Take Action: Protect Patients from Online Scams With Domain Name Reform
Re-open access to WHOIS contact information; require that domain name sellers lock and suspend suspicious websites
These companies also maintain contact information for registered domain names in a database called WHOIS. Until 2018, investigators used WHOIS to track down cybercriminals, but in the last two years access to WHOIS has been radically limited in response to EU privacy laws and other policy changes. The result is that authorities cannot find and prosecute those selling fraudulent products on websites.
At the end of February 2020, Representative Bob Latta (R-OH) has introduced HR875, a resolution aimed at safeguarding access to WHOIS information for law enforcement and the public. HR875 states that “domain name registration information, referred to as ‘WHOIS’ information, is critical to the protection of the United States national and economic security, intellectual property rights enforcement, cybersecurity, as well as the health, safety, and privacy of its citizens, and should remain readily accessible.”
What you can do:
On May 8, 2020, The Partnership for Safe Medicines (PSM) wrote Congressional leaders in the House and Senate urging them to take extra measures in the next health and stimulus package to protect the American public from online COVID-19 scams. PSM asked that they require domain name sellers to suspend and lock websites that facilitate COVID-19 and other health fraud, and re-open registration information so that law enforcement can pursue criminals using websites to take advantage of the public.
Lend your voice to this campaign. Share our one-pager about domain name reform to help others understand why this is important. TEXT STOPSCAM to 52886 to send a letter to your members of Congress, or submit your letter here.
Background / resources
- Our May 6, 2020 #covidscams episode examines this issue
- Read our short explanation about domain name reform
- Read letters to Congressional leadership and federal agencies:
- Representative Robert Latta of Ohio to the Department of Justice, FBI and DEA (June 24, 2020) Rep. Latta also sent letters to several additional agencies.
- PSM's Statement on the New Pilot Program From NTIA and FDA (June 12, 2020)
Stories about counterfeit drugs and online crime
The House Energy and Commerce Committee marked up and passed H.R. 5663, the Safeguarding Therapeutics Act, today.
In a letter dated April 9th, the Alliance for Safe Online Pharmacies (ASOP) has requested that the Vice President prioritize evidence-based messaging and focus energies on provable therapies for treating COVID-19. The letter also asks the Vice President to address the “systemic, structural Internet policy problems that enable COVID-19 scams online.”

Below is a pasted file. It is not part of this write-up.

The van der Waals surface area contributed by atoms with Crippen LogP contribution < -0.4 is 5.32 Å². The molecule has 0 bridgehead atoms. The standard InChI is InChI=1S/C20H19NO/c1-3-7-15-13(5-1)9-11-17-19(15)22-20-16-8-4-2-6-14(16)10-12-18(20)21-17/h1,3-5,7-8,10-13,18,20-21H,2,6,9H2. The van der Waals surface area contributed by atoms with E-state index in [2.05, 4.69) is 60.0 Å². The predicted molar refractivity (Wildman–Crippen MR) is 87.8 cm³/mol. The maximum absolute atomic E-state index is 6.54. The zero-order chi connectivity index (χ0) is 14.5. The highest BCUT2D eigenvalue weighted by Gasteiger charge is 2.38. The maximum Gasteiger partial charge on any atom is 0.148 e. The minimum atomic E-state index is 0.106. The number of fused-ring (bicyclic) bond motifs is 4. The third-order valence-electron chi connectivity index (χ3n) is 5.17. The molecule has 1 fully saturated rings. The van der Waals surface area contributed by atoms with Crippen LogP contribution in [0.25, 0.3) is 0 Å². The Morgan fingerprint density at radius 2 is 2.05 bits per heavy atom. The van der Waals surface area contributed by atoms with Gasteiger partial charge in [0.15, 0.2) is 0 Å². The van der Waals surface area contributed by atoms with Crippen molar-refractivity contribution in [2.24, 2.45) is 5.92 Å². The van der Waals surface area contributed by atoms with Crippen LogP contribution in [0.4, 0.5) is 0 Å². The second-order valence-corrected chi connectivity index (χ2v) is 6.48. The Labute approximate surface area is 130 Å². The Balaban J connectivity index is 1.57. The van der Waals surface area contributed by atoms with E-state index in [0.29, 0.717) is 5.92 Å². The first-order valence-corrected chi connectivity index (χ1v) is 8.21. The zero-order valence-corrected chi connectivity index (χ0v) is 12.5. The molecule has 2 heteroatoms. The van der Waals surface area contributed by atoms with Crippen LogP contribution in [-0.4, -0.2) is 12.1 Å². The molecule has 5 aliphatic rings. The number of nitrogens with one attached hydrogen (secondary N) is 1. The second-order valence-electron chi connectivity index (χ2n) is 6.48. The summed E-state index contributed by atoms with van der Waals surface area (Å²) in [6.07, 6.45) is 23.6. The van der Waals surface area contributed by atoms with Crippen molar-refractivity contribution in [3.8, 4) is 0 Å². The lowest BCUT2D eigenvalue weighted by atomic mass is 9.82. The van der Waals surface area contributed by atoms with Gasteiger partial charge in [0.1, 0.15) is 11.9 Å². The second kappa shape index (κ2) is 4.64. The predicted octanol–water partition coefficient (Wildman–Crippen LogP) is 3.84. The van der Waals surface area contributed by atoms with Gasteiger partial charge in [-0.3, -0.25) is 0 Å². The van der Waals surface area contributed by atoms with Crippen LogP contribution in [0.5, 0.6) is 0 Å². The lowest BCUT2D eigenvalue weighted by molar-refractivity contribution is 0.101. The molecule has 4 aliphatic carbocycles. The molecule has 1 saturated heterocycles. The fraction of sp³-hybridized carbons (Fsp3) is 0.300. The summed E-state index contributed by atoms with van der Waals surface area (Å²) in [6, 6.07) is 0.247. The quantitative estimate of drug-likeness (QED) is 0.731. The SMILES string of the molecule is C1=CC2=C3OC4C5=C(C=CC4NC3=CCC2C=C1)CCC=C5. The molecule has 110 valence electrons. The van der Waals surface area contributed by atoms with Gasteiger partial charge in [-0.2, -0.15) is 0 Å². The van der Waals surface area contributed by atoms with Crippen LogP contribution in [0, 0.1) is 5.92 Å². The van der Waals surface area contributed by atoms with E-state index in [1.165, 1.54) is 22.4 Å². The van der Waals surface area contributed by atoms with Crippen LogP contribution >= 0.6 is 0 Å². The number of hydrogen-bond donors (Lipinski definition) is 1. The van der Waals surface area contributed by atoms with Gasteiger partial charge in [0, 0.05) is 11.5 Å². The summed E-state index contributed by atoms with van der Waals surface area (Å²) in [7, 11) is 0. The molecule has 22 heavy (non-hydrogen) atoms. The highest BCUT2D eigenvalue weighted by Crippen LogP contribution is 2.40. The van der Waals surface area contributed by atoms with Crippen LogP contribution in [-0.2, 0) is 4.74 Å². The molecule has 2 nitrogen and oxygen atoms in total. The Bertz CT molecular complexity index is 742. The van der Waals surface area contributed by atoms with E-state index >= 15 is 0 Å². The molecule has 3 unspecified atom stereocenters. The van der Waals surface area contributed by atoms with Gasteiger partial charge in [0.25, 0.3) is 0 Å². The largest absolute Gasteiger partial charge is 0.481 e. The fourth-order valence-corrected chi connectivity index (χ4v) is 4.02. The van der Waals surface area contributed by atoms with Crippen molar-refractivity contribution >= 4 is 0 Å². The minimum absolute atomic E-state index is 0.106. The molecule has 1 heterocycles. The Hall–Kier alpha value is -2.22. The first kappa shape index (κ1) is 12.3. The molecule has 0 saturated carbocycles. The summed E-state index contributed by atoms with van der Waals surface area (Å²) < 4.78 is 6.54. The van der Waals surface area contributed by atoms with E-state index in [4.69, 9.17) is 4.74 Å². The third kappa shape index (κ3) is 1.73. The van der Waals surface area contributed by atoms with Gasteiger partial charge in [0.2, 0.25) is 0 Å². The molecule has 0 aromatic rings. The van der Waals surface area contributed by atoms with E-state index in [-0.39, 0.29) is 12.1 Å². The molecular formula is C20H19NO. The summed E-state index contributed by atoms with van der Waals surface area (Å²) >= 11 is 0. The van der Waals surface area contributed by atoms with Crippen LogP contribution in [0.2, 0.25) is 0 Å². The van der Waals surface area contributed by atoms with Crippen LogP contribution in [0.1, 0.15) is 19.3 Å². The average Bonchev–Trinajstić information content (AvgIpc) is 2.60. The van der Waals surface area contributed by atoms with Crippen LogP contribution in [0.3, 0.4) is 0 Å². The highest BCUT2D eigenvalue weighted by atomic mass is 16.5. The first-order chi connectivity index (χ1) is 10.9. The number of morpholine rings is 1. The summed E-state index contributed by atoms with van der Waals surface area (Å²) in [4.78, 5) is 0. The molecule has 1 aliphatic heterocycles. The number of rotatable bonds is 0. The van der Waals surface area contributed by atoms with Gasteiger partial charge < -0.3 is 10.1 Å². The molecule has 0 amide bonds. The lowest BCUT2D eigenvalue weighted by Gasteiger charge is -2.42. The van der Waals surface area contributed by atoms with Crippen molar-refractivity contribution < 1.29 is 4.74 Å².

WHOIS data is searchable registrar information available for all websites on the Internet. It has long been used to trace criminal websites that host counterfeit and illicit drug sales, human trafficking, child pornography, and illicit and copyrighted content, as well as the websites of spammers, denial-of-services and phishing attackers, and other fraudsters.
Planet Drugs Direct, an online pharmacy based in Winnipeg, Canada, has announced a data breach. Hackers broke into their servers, exposing customers’ names, medical details, and contact and banking information. Legitscript is unequivocal in calling Planet Drugs Direct a “Rogue Internet Pharmacy,” their worst rating for online pharmacies, accusing them of violating state and federal laws.
On August 21, LA City Attorney Mike Feuer announced two separate cases had resulted in charges. In the first, criminal charges have been filed against eight people for allegedly importing more than 100,000 units of non-FDA approved pharmaceuticals, and selling them in the local area on the street in front of local businesses. In a second case, Feuer’s office seized a website offering illegal, misbranded, and counterfeit medications for sale online.
According to the Department of the Treasury’s Under Secretary for Terrorism and Financial Intelligence, Sigal Mandelker, “The Goldpharma network illustrates the sophisticated tactics drug traffickers and money launderers use to capitalize on the Internet and online pharmacy sites to sell highly addictive illicit narcotics around the world.”
As a licensed pharmacist, I’m all too familiar with patients’ difficulties getting medications they need and their physician has prescribed. As baby boomers age, pharmacists see more patients at our counters unable to obtain needed treatments for heart disease, high blood pressure, diabetes, and other chronic illnesses. This issue is now being acknowledged and a healthy debate has begun over possible solutions. But one idea policymakers shouldn’t pursue is opening up our country’s secure drug supply to medicines coming from outside our borders.
A 2017 legal review conducted by Camille Guerra and Dr. Timothy K. Mackey predates the CanadaDrugs prosecution, however it clearly illustrates the challenges faced by courts in effectively prosecuting illicit online pharmacies
The National Association of Boards of Pharmacy (NABP) has just released their Internet Drug Outlet Identification Program Progress Report for February 2018. NABP has conducted an annual survey of Internet drug outlets for the last nine years, and this year it is finding that fake online pharmacies are rushing to get on the fentanyl bandwagon.
Four years after pleading guilty in 2013, a Pennsylvania pharmacist has been sentenced to 6 months of home detention and three years probation after pleading guilty to charges of conspiracy to smuggle foreign drugs in the United States and money laundering.